Social Networking sites & application are an increasingly entwined part of our everyday lives. We use them to communicate with friends & family all over the globe, to chat with friends down the hall to decide where to eat, to network for jobs, & to connect with others with similar interests.
However, much like any other part of the internet, social networks can be frought with serious security risks, both for your person, & your data.
Many social networks will tell you that the more you put into them (your information), the more you get out of them (connections, recommendations, etc.). However, despite the aura of privacy they try to engender, one must keep in mind that social network takes place in essentially public space, with only the barest of mechanisms providing any semblance of privacy. Even seemingly innocuous data shared with the world can be dangerous in the wrong hands.
The best attitude to take in order to enjoy the benefits of social networking, while minimizing the inherent risks, is to remain SKEPTICAL & CAUTIOUS.
- SKEPTICAL of any requests for information.
- CAUTIOUS of any information you put on there.
The worldwide movement “We are all Greeks” has now spread throughout the Internet, thanks to a team of Greek businessmen living abroad who created a new Facebook-style social network for Greeks and friends of Greece.
The boom of social networks at the beginning of the decade did not leave Greece unaffected. Thus under a more “Mediterranean” pace, social media has gradually won over the Greek youth, who in turn passed the trend on to the rest. According to research done by MRB Hellas, between 2008 and 2010 social networks’ population increased by 350%. Today, 91.7% of online citizens have an account on at least one social network, with youth as the majority (72% Facebook
, 36% YouTube
, 20% Twitter
). Approximately 25% of account holders spend about 1-2 hours per day online and 23% spend about 2-4 hours online each day. The current situation in Greek Economy
and the recent rise of the Greek Debt
has not affected these numbers.
According to all the familiar clichés Greeks are hyper-social and love glamour, self-promotion, having fun and politicizing everything. Though just a cliché, the research does beget the question: what are Greek People
doing with all those hours?
They socialize of course – they spend 57% of their time on social networks staying in touch with friends and acquaintances (some of which they do not see often). They exchange comments and they post photos, preferably in cheerful and artistic poses. The majority of young Greeks in the major Greek Cities
are curently using social networks.
These Do's & Don'ts can serve as good guidelines to follow in your social networking interactions.
- Use a strong password.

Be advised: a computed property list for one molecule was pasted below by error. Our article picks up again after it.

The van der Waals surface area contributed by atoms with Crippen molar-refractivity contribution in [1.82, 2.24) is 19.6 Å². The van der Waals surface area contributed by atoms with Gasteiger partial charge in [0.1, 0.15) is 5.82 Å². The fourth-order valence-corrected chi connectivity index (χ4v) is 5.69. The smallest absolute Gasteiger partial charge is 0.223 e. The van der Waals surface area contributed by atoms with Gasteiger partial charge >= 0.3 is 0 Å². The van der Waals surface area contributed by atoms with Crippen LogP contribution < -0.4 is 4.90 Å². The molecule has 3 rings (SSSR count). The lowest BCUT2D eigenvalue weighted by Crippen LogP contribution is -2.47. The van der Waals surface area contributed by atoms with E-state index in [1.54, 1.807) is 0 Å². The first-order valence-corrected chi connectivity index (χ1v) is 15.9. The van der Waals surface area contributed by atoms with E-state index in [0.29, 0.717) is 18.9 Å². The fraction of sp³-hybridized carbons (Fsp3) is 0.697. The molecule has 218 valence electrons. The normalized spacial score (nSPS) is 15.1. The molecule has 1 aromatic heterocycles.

- Use privacy settings. Insist your friends use theirs too.
- NEVER leave anything but the bare minimum as publically available. Make sure only your accepted friends or followers can see what you put up.
- Use HTTPS to connect to your social networking sites whenever possible, especially when connecting from a public hotspot. Be wary if your social networking service only uses HTTP for login credentials only.
- Whenever possible, organize contacts into "categories".
- Most of us do this between friends & family anyway, but from a security standpoint it might also make sense to separate "best friends" from "person I met yesterday afternoon"
- Verify friend/follower requests.
- Don't accept just anyone. Most scams start by someone bluffing their way onto your friends list. KNOW who you're sharing your information with.
- Verify links, attachments, downloads, emails, anything sent to you.
- Even your trusted friends could've had their accounts hacked. Don't wire that "emergency money" until you can voice-verify.
- Investigate exactly what information any third-party add-ons, games, extensions, etc. will be privy to.
- Does that poker game REALLY need access to your contacts list?
- Read up on the security tips & instructions provided by the Social Network itself, as well as what trusted security professionals & sources have to say.
- Give away your password or use the same password for any other services.
- If a leak at Facebook causes your password to become public, you don't want a hacker being able to use that same password to log into your Gmail or Courseworks.
- Put in any more information than you absolutely have to.
- You should never put in more information about yourself than absolutely necessary. Hackers, scammers, stalkers all use that information to do anything from guess answers to your security-questions, to impersonating you when trying to scam another user.
- On that same note, be careful how much live information you're putting out there. Don't advertise when you're going on vacation, when your possessions might be left unattended, that super expensive thing you just left the store with, etc.
- Also be aware of auto-geotagging. Some services will automatically tag your status updates with GPS information. If you don't want everyone to know where you are, make sure your social networking service doesn't turn on this "feature" for your "convinience" automatically.
- Upload anything you wouldn't want everyone to see.
- Nothing is ever really gone from the internet. Even if you delete a picture from your account, it's still sitting on Facebook's server somewhere.
- In a professional setting, be mindful of inadvertently letting slip sensitive information that could harm your company or get you fired (new security software, procedures, etc).